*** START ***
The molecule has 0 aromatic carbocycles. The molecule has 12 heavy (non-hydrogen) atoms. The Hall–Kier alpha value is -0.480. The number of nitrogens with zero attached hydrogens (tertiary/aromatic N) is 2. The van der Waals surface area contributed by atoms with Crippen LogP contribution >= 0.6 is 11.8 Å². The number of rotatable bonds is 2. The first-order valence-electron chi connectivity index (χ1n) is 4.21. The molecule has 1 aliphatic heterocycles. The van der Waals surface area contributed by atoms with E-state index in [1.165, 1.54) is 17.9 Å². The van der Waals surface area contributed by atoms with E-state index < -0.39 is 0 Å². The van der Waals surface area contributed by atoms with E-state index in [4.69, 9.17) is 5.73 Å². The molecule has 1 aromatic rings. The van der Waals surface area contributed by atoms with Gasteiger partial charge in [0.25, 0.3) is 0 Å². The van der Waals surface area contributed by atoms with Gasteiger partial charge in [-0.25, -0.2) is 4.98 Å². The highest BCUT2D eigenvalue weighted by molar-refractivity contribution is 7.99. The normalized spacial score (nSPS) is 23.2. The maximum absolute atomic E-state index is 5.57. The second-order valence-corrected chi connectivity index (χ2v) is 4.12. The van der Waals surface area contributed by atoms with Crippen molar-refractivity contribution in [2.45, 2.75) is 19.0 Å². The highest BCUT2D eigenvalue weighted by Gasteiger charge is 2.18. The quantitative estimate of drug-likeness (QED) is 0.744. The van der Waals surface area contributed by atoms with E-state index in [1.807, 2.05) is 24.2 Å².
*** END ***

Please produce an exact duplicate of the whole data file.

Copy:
The molecule has 0 aromatic carbocycles. The molecule has 12 heavy (non-hydrogen) atoms. The Hall–Kier alpha value is -0.480. The number of nitrogens with zero attached hydrogens (tertiary/aromatic N) is 2. The van der Waals surface area contributed by atoms with Crippen LogP contribution >= 0.6 is 11.8 Å². The number of rotatable bonds is 2. The first-order valence-electron chi connectivity index (χ1n) is 4.21. The molecule has 1 aliphatic heterocycles. The van der Waals surface area contributed by atoms with E-state index in [1.165, 1.54) is 17.9 Å². The van der Waals surface area contributed by atoms with E-state index < -0.39 is 0 Å². The van der Waals surface area contributed by atoms with E-state index in [4.69, 9.17) is 5.73 Å². The molecule has 1 aromatic rings. The van der Waals surface area contributed by atoms with Gasteiger partial charge in [0.25, 0.3) is 0 Å². The van der Waals surface area contributed by atoms with Gasteiger partial charge in [-0.25, -0.2) is 4.98 Å². The highest BCUT2D eigenvalue weighted by molar-refractivity contribution is 7.99. The normalized spacial score (nSPS) is 23.2. The maximum absolute atomic E-state index is 5.57. The second-order valence-corrected chi connectivity index (χ2v) is 4.12. The van der Waals surface area contributed by atoms with Crippen molar-refractivity contribution in [2.45, 2.75) is 19.0 Å². The highest BCUT2D eigenvalue weighted by Gasteiger charge is 2.18. The quantitative estimate of drug-likeness (QED) is 0.744. The van der Waals surface area contributed by atoms with E-state index in [1.807, 2.05) is 24.2 Å².